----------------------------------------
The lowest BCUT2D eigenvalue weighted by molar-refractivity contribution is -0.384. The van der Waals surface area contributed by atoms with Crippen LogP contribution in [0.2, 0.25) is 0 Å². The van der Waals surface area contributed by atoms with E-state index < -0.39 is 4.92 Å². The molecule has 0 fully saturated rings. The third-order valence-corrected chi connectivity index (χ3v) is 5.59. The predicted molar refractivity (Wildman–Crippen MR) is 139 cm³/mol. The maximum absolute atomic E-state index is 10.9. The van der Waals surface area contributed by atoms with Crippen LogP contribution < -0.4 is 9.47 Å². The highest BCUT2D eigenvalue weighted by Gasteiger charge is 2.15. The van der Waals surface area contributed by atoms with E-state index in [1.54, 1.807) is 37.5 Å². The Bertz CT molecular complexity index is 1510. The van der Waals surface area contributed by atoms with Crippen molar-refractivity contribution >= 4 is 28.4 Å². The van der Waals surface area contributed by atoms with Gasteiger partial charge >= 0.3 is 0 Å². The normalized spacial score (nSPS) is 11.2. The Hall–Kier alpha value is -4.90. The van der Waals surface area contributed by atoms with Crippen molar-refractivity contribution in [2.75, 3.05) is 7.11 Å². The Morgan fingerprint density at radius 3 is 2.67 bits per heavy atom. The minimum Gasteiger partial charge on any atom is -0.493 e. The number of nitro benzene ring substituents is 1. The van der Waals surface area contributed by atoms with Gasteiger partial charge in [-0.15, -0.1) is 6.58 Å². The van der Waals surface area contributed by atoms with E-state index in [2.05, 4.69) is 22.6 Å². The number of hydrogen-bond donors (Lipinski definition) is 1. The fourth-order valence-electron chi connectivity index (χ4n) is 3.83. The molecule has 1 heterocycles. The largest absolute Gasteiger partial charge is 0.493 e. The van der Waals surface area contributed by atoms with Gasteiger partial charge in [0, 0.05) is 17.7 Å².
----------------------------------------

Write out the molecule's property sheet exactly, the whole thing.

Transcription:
The lowest BCUT2D eigenvalue weighted by molar-refractivity contribution is -0.384. The van der Waals surface area contributed by atoms with Crippen LogP contribution in [0.2, 0.25) is 0 Å². The van der Waals surface area contributed by atoms with E-state index < -0.39 is 4.92 Å². The molecule has 0 fully saturated rings. The third-order valence-corrected chi connectivity index (χ3v) is 5.59. The predicted molar refractivity (Wildman–Crippen MR) is 139 cm³/mol. The maximum absolute atomic E-state index is 10.9. The van der Waals surface area contributed by atoms with Crippen LogP contribution < -0.4 is 9.47 Å². The highest BCUT2D eigenvalue weighted by Gasteiger charge is 2.15. The van der Waals surface area contributed by atoms with E-state index in [1.54, 1.807) is 37.5 Å². The Bertz CT molecular complexity index is 1510. The van der Waals surface area contributed by atoms with Crippen molar-refractivity contribution >= 4 is 28.4 Å². The van der Waals surface area contributed by atoms with Gasteiger partial charge >= 0.3 is 0 Å². The normalized spacial score (nSPS) is 11.2. The Hall–Kier alpha value is -4.90. The van der Waals surface area contributed by atoms with Crippen molar-refractivity contribution in [2.75, 3.05) is 7.11 Å². The Morgan fingerprint density at radius 3 is 2.67 bits per heavy atom. The minimum Gasteiger partial charge on any atom is -0.493 e. The number of nitro benzene ring substituents is 1. The van der Waals surface area contributed by atoms with Gasteiger partial charge in [-0.15, -0.1) is 6.58 Å². The van der Waals surface area contributed by atoms with E-state index in [2.05, 4.69) is 22.6 Å². The number of hydrogen-bond donors (Lipinski definition) is 1. The fourth-order valence-electron chi connectivity index (χ4n) is 3.83. The molecule has 1 heterocycles. The largest absolute Gasteiger partial charge is 0.493 e. The van der Waals surface area contributed by atoms with Gasteiger partial charge in [0, 0.05) is 17.7 Å².